Appalachian counties eye leadership role in opioid fight
In the years since opioid addiction started barreling through Appalachia on the way to becoming a national epidemic, local leaders there have licked their wounds with an eye on revenge.
As addiction treatment specialists, various social service providers, law enforcement personnel and county leaders have seen incident after incident, they’ve come away knowing their enemy a little bit better. And they want to be the ones that lead the rest of the country out of a mess of human and economic carnage.
A lot of the strategies for retaking communities back from addiction were part of NACo’s yearlong collaboration with the Appalachian Regional Commission (ARC), a federal-state partnership that includes all of West Virginia and parts of 12 other states. The two organizations presented their joint report at a Jan. 7 event in Washington, D.C. featuring two panel discussions among state and county officials.
“We know that top-down approaches are not going to work universally, if at all,” said Tim Thomas, the ARC’s federal co-chair. “I believe Appalachian communities can also lead the way in solutions.
“It’s critical that local leaders have the tools and the facts in hand because they are the ones making the policy decisions and directing the resources that are the most impactful on this issue,” he said.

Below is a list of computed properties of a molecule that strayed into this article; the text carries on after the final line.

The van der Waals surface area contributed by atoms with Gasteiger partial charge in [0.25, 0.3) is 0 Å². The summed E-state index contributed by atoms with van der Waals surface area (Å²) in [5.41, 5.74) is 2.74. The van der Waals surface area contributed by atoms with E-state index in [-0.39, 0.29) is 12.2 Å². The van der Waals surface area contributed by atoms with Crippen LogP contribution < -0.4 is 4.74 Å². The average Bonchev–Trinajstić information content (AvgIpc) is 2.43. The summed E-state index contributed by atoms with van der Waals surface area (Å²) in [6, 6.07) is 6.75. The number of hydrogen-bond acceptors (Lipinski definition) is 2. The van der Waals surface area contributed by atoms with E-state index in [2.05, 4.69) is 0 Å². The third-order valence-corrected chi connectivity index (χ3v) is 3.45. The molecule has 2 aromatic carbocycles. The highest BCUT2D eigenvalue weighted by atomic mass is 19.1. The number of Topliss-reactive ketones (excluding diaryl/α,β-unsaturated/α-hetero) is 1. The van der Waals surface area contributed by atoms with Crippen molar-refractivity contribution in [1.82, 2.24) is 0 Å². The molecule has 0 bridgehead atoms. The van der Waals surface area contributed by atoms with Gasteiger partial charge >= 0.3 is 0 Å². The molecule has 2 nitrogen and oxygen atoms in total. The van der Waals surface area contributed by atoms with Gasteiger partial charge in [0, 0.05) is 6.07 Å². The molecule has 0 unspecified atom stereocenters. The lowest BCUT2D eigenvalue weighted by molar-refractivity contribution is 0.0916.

Sen. Shelley Moore Capito (R-W.Va.) acknowledged as much, pointing to the county genesis for several facets of the SUPPORT for Patients and Communities Act.
“Our experience has been that the best solutions to the problem are from the group up, they’re not generated in (the Senate),” she said, noting Cabell County, West Virginia’s crisis response teams and Mercer County’s Handle with Care program, which prompts law enforcement to notify school administrators if a child’s home life is disrupted by a drug-related intervention.
“These are the kinds of solutions that we see coming from our different counties,” she said.
Panelists seized on the need for a holistic approach to recovery, not just around the person fighting addiction, but their entire community.
“Employment supports and sustains recovery, we have been told time and time again,” Thomas said.
“There are no easy or quick solutions to this epidemic, but that doesn’t mean we shouldn’t confront it head-on,” he noted. “This challenge requires a ‘whole of society approach.’ What’s more, it requires folks working together in a more comprehensive way to form innovative partnerships, including treatment providers, nonprofits, universities, private businesses, civic groups and others.”
Mercer County, W.Va. Commissioner Greg Puckett agreed.